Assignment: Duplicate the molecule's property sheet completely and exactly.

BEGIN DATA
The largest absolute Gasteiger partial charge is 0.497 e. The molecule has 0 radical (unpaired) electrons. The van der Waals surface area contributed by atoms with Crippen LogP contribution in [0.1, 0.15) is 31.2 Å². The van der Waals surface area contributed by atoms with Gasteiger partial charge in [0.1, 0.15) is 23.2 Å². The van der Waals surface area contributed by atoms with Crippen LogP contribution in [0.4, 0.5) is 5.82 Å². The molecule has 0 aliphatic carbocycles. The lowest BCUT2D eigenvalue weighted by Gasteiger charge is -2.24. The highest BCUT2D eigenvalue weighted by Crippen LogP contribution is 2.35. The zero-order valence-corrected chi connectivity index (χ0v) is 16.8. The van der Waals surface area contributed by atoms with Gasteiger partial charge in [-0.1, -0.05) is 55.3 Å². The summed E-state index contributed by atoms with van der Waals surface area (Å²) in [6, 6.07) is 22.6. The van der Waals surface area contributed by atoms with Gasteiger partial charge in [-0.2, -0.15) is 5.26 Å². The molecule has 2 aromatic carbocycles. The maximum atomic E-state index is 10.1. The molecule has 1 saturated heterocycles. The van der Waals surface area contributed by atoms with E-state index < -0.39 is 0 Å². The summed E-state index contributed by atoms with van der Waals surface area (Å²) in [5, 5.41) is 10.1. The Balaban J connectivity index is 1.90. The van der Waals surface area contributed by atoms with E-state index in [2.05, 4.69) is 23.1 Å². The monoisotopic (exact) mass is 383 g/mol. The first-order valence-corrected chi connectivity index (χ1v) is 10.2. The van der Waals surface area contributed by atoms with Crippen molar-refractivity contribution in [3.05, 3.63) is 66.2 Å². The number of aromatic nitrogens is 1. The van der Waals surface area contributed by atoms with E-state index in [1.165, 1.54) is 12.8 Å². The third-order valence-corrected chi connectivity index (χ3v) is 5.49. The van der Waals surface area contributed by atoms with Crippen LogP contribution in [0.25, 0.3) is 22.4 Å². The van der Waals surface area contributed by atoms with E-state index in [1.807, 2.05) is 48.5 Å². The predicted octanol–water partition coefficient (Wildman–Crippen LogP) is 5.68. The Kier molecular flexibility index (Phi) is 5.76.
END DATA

The largest absolute Gasteiger partial charge is 0.497 e. The molecule has 0 radical (unpaired) electrons. The van der Waals surface area contributed by atoms with Crippen LogP contribution in [0.1, 0.15) is 31.2 Å². The van der Waals surface area contributed by atoms with Gasteiger partial charge in [0.1, 0.15) is 23.2 Å². The van der Waals surface area contributed by atoms with Crippen LogP contribution in [0.4, 0.5) is 5.82 Å². The molecule has 0 aliphatic carbocycles. The lowest BCUT2D eigenvalue weighted by Gasteiger charge is -2.24. The highest BCUT2D eigenvalue weighted by Crippen LogP contribution is 2.35. The zero-order valence-corrected chi connectivity index (χ0v) is 16.8. The van der Waals surface area contributed by atoms with Gasteiger partial charge in [-0.1, -0.05) is 55.3 Å². The summed E-state index contributed by atoms with van der Waals surface area (Å²) in [6, 6.07) is 22.6. The van der Waals surface area contributed by atoms with Gasteiger partial charge in [-0.2, -0.15) is 5.26 Å². The molecule has 2 aromatic carbocycles. The maximum atomic E-state index is 10.1. The molecule has 1 saturated heterocycles. The van der Waals surface area contributed by atoms with E-state index < -0.39 is 0 Å². The summed E-state index contributed by atoms with van der Waals surface area (Å²) in [5, 5.41) is 10.1. The Balaban J connectivity index is 1.90. The van der Waals surface area contributed by atoms with E-state index in [2.05, 4.69) is 23.1 Å². The monoisotopic (exact) mass is 383 g/mol. The first-order valence-corrected chi connectivity index (χ1v) is 10.2. The van der Waals surface area contributed by atoms with Crippen molar-refractivity contribution in [3.05, 3.63) is 66.2 Å². The number of aromatic nitrogens is 1. The van der Waals surface area contributed by atoms with E-state index in [1.165, 1.54) is 12.8 Å². The third-order valence-corrected chi connectivity index (χ3v) is 5.49. The van der Waals surface area contributed by atoms with Crippen LogP contribution in [0.25, 0.3) is 22.4 Å². The van der Waals surface area contributed by atoms with E-state index in [1.807, 2.05) is 48.5 Å². The predicted octanol–water partition coefficient (Wildman–Crippen LogP) is 5.68. The Kier molecular flexibility index (Phi) is 5.76.